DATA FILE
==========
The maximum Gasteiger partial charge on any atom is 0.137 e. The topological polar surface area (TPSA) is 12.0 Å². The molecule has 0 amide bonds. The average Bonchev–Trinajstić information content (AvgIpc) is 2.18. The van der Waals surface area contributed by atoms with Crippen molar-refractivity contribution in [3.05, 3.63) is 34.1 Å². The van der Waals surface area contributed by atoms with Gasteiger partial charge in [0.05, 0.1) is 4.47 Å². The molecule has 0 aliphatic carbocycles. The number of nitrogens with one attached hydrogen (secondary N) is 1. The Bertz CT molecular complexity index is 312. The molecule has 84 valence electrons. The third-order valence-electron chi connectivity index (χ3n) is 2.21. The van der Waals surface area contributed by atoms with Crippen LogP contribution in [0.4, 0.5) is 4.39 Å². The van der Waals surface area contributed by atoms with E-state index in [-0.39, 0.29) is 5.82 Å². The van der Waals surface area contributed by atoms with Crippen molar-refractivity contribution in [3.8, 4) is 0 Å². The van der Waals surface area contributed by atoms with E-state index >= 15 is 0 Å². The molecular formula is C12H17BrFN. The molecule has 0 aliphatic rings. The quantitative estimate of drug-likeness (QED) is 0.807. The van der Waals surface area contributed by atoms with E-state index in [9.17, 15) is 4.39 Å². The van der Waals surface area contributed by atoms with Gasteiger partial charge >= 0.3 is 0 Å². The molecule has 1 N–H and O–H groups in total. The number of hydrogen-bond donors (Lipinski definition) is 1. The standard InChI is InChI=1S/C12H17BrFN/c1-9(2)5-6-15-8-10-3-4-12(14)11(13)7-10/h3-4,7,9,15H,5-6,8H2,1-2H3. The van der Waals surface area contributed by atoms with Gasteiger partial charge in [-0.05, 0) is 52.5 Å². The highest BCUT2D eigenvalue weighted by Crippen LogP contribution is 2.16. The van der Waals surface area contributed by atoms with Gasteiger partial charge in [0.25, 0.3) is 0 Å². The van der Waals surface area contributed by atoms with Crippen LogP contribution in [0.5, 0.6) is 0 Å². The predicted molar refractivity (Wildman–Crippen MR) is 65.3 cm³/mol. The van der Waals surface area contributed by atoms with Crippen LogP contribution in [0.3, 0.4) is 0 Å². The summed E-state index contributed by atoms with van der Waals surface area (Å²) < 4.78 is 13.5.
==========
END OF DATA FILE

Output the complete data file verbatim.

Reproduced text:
The maximum Gasteiger partial charge on any atom is 0.137 e. The topological polar surface area (TPSA) is 12.0 Å². The molecule has 0 amide bonds. The average Bonchev–Trinajstić information content (AvgIpc) is 2.18. The van der Waals surface area contributed by atoms with Crippen molar-refractivity contribution in [3.05, 3.63) is 34.1 Å². The van der Waals surface area contributed by atoms with Gasteiger partial charge in [0.05, 0.1) is 4.47 Å². The molecule has 0 aliphatic carbocycles. The number of nitrogens with one attached hydrogen (secondary N) is 1. The Bertz CT molecular complexity index is 312. The molecule has 84 valence electrons. The third-order valence-electron chi connectivity index (χ3n) is 2.21. The van der Waals surface area contributed by atoms with Crippen LogP contribution in [0.4, 0.5) is 4.39 Å². The van der Waals surface area contributed by atoms with E-state index in [-0.39, 0.29) is 5.82 Å². The van der Waals surface area contributed by atoms with Crippen molar-refractivity contribution in [3.8, 4) is 0 Å². The van der Waals surface area contributed by atoms with E-state index >= 15 is 0 Å². The molecular formula is C12H17BrFN. The molecule has 0 aliphatic rings. The quantitative estimate of drug-likeness (QED) is 0.807. The van der Waals surface area contributed by atoms with E-state index in [9.17, 15) is 4.39 Å². The van der Waals surface area contributed by atoms with Gasteiger partial charge >= 0.3 is 0 Å². The molecule has 1 N–H and O–H groups in total. The number of hydrogen-bond donors (Lipinski definition) is 1. The standard InChI is InChI=1S/C12H17BrFN/c1-9(2)5-6-15-8-10-3-4-12(14)11(13)7-10/h3-4,7,9,15H,5-6,8H2,1-2H3. The van der Waals surface area contributed by atoms with Gasteiger partial charge in [-0.05, 0) is 52.5 Å². The highest BCUT2D eigenvalue weighted by Crippen LogP contribution is 2.16. The van der Waals surface area contributed by atoms with Gasteiger partial charge in [0.25, 0.3) is 0 Å². The van der Waals surface area contributed by atoms with Crippen LogP contribution in [0.5, 0.6) is 0 Å². The predicted molar refractivity (Wildman–Crippen MR) is 65.3 cm³/mol. The van der Waals surface area contributed by atoms with Crippen LogP contribution in [0.3, 0.4) is 0 Å². The summed E-state index contributed by atoms with van der Waals surface area (Å²) < 4.78 is 13.5.